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These hybrid schools are blowing up the public education model

Comparing charter and public school students

The panel on the Center for Research on Education Outcomes, or CREDO’s National Charter School Study (Here’s a news story about the study) here at the conference is packed. People are actually spilling out of the room.

If it seems befuddling to you that a lecture on an education study would draw such a crowd, consider that the Stanford University-based CREDO study is the most comprehensive national study on charter schools to date. And charter schools are nothing if not politically contentious.

Both sides of the charter school divide, from the zealots to the critics, find something in this study to prove their points. The advocates point to its evidence that a percentage of charters succeed where public schools fail.  Opponents cite the total picture, which argues that  more charter schools showed fewer gains than their public school counterparts.

Advocates point out that charter elementary and middle schools performed better than public schools overall. (High schools performed worse). They also note that there is variation between states and suggest that states with more favorable charter school laws had better performing schools than those without them. And importantly, most charter advocates are at least acknowledging that the study means charter school authorizers must hold low quality charters accountable. “Quality” has been a big buzzword around the conference today.

“Variation seems to be the bottom line of this study,” said Margaret Raymond, the lead author. Indeed in some localities and states, charter schools are outperforming public schools, while in others, they are not.

Is pitting charter schools against public schools even a fair comparison?  Raymond addressed this issue. Some charter opponents contend that only more driven families enroll their students in charter schools, which skews the results of any study that compares the two types of schools. As Raymond said, it means that “something about people who choose charter schools is fundamentally different.”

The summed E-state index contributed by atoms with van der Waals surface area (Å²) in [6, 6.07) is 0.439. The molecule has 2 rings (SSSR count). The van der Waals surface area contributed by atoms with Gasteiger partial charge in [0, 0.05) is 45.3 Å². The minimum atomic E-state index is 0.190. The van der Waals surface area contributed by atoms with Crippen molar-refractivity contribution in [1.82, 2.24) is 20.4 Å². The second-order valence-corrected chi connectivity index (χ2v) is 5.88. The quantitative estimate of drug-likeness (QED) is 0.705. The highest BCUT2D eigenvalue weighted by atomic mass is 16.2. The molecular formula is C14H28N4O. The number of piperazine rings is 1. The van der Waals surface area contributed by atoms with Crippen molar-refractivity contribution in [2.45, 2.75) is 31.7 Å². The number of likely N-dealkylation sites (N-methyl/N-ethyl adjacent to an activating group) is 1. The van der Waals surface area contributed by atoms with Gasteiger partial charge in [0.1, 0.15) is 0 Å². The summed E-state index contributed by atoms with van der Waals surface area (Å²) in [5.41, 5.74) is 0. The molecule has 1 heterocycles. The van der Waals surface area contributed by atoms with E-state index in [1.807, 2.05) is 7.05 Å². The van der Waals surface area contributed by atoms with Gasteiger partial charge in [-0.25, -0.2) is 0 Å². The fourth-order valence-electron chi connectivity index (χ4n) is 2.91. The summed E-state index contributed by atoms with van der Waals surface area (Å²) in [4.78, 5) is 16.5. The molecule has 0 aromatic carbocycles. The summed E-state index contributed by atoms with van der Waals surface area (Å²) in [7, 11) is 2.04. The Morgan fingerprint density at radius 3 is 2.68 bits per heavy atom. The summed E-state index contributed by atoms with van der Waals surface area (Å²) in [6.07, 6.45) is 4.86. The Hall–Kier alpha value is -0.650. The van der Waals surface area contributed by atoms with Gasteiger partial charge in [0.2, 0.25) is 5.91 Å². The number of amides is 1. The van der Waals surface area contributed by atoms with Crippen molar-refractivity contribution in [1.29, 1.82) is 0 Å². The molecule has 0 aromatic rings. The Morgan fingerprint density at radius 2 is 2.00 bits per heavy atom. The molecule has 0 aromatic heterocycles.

She then asked the audience to raise their hands if they believed that charter school families are significantly different than public school families. Only a few members did.

“How many believe that they are just families?” she asked again. About the same number raised their hands.

Raymond said that her group does not think the types of families who enroll their students in charters make it impossible to compare, because she does not believe parents who enroll their students in those schools are only doing so for academic reasons. Nor, she said, are parents who keep their kids in public schools passive. “Parents who keep their kids in traditional public schools may in fact be making an affirmative decision,” she said. “We don’t think parents choose charter schools exclusively on academic rigor.”

During the question and answer session, a charter school CEO named David P. Hardy of the the Boys’ Latin School of Philadelphia asked Raymond why she used the term “skimming” earlier in the panel when referring to future issues that Raymond’s group plans to study. “Skimming” refers to the contention that charters somehow make an effort to enroll better students.

“Are you using our language, or are you using the language of our enemies?” Hardy asked Raymond. He wanted her to clarify what she meant by the term. “Is there such thing as skimming? Do you know some charter schools that do that?”

Raymond answered that they have measured skimming and found that it does not exist but are going to look into it more in the second installment of their study.

I caught up with Hardy after the panel.

Filed Under: National Charter Schools Conference CoverageWashington, D.C.


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